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'Modi can't afford a slow start'

Last updated on: June 06, 2019 09:05 IST
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'He needs to get out of the gate fast.'

Prime Minister Narendra Damodardas Modi after he took the oath of office, May 30, 2019. Photograph: Vijay Verma/PTI Photo

IMAGE: Prime Minister Narendra Damodardas Modi after he took the oath of office, May 30, 2019. Photograph: Vijay Verma/PTI Photo

"There is a long to-do list from streamlining and expanding the goods and services tax, to tweaking the new bankruptcy code, to implementing new legislation to modernise financial services and banking in India."

Milan Vaishnav, Director of the South Asia Program and Senior Fellow at the Carnegie Endowment for Peace in Washington, DC, discusses the Election 2019 verdict with's Archana Masih.

What is the message of the 2019 verdict? How different is it from 2014?

The 2019 verdict served as an unequivocal referendum on Modi's leadership and the PM passed with flying colours in the eyes of India's voters.

There is really no other way to put it. I think leadership was in some ways the top-most issue on voters's minds, even above concerns of the economy, national security, and so on.

In 2014, the voters were frankly fed up with the Congress and the pervasive sense of paralysis, entitlement, and corruption. They delivered a strong blow against the Congress in 2014.

Five years later, Modi once more was able to turn the election into a presidential contest that pitted him against Rahul Gandhi and a bevy of Opposition forces. This framing works entirely to Modi's advantage.

Right now, there is no leader who comes even in the vicinity of Modi when it comes to overall favourability. That is not to say that BJP voters are fully satisfied with the Modi government's performance, but they are willing to give him another five years to iron out the kinks.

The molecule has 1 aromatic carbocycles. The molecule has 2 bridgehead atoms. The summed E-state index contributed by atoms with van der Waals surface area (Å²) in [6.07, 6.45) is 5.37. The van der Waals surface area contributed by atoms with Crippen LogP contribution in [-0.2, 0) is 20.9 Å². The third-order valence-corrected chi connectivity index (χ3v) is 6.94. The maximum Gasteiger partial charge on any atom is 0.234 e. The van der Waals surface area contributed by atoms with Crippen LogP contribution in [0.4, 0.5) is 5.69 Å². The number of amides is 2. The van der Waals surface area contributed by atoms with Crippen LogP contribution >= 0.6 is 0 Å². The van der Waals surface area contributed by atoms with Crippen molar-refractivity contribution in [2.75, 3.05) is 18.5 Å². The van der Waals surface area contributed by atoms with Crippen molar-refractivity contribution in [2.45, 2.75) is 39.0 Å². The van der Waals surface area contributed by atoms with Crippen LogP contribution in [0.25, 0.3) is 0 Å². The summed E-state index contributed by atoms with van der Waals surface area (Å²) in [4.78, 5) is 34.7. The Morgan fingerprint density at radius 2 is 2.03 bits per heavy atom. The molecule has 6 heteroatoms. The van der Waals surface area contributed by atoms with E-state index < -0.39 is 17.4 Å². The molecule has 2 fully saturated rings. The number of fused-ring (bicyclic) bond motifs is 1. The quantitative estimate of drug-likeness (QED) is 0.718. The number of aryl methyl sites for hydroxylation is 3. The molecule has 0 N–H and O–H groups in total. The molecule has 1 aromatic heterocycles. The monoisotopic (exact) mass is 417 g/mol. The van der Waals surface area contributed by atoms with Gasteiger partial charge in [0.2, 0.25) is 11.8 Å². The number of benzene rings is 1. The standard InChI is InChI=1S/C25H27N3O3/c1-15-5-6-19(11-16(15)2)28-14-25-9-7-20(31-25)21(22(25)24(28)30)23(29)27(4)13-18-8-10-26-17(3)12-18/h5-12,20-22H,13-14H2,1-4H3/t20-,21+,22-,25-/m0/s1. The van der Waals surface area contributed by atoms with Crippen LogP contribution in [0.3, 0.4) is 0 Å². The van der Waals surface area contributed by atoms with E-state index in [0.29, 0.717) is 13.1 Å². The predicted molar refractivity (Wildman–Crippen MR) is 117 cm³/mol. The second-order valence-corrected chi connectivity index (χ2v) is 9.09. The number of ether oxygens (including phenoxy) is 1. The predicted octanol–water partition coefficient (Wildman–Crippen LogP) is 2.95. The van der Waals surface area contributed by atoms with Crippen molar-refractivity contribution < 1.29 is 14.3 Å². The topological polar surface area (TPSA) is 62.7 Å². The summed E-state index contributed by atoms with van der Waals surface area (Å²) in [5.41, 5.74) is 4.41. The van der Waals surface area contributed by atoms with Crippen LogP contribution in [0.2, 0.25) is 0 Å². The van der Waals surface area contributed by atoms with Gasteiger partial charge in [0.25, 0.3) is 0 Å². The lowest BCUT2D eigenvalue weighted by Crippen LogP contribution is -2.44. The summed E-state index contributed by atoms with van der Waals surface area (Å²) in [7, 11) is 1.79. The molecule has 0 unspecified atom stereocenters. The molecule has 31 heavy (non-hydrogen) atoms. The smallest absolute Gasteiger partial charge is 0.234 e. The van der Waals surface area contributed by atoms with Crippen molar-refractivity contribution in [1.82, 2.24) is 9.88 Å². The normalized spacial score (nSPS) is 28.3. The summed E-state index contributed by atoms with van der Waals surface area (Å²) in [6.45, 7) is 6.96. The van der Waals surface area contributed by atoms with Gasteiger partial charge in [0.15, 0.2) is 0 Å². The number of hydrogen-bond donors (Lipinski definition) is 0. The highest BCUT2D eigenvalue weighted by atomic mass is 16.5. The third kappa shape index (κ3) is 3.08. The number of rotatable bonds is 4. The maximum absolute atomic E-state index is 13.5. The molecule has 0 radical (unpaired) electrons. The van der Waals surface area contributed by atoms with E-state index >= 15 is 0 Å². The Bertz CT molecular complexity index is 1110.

Modi's plea that he cannot undo 65 years of history in five years is frankly a pretty good sales pitch. The voters seem to agree.

He has started an ambitious project of using government resources to provide private goods -- from gas cylinders to toilets and electricity connections -- and voters would like him to see this project through.


You had presciently told me in an interview in February that the 2019 election would be fought on nationalism, not on Hindutva.
Did the BJP's message of nationalism entwined with Hindutva bring about such a decisive victory?

There are several strands of nationalism operating in India at the moment.

The first is Hindutva or a majoritarian stance on how Indian society should be governed in the future.

The second is a more abstract nationalism that emphasises India's sovereign territory, patriotism, and loyalty above all.

The third is a muscular, outwardly-focused nationalism which centers on India's role abroad.

All three were at play this election, but I think the second is something the BJP has emphasised in recent years at the expense of the first.

As Suhas Palshikar has argued, this mundane form of nationalism is much more palatable to voters who may not necessarily buy into the Hindutva project.